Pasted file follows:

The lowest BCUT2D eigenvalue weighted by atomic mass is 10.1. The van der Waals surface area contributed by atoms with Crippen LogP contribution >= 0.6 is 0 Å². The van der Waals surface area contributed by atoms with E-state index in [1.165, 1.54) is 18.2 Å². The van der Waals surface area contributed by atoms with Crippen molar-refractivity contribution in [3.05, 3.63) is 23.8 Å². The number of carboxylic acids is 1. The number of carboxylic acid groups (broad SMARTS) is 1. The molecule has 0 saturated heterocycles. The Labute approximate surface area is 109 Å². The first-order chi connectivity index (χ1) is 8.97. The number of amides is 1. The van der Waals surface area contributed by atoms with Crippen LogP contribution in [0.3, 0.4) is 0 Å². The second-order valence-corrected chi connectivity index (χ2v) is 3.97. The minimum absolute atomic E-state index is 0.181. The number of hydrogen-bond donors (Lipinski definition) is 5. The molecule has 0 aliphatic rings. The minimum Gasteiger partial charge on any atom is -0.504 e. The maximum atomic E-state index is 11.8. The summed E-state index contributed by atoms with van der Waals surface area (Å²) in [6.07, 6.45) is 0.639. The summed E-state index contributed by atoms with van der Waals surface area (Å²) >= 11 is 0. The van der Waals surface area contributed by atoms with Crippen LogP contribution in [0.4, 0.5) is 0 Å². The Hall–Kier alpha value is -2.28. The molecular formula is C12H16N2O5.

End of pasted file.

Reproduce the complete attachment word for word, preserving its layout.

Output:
The lowest BCUT2D eigenvalue weighted by atomic mass is 10.1. The van der Waals surface area contributed by atoms with Crippen LogP contribution >= 0.6 is 0 Å². The van der Waals surface area contributed by atoms with E-state index in [1.165, 1.54) is 18.2 Å². The van der Waals surface area contributed by atoms with Crippen molar-refractivity contribution in [3.05, 3.63) is 23.8 Å². The number of carboxylic acids is 1. The number of carboxylic acid groups (broad SMARTS) is 1. The molecule has 0 saturated heterocycles. The Labute approximate surface area is 109 Å². The first-order chi connectivity index (χ1) is 8.97. The number of amides is 1. The van der Waals surface area contributed by atoms with Crippen LogP contribution in [0.3, 0.4) is 0 Å². The second-order valence-corrected chi connectivity index (χ2v) is 3.97. The minimum absolute atomic E-state index is 0.181. The number of hydrogen-bond donors (Lipinski definition) is 5. The molecule has 0 aliphatic rings. The minimum Gasteiger partial charge on any atom is -0.504 e. The maximum atomic E-state index is 11.8. The summed E-state index contributed by atoms with van der Waals surface area (Å²) in [6.07, 6.45) is 0.639. The summed E-state index contributed by atoms with van der Waals surface area (Å²) >= 11 is 0. The van der Waals surface area contributed by atoms with Crippen LogP contribution in [0.4, 0.5) is 0 Å². The Hall–Kier alpha value is -2.28. The molecular formula is C12H16N2O5.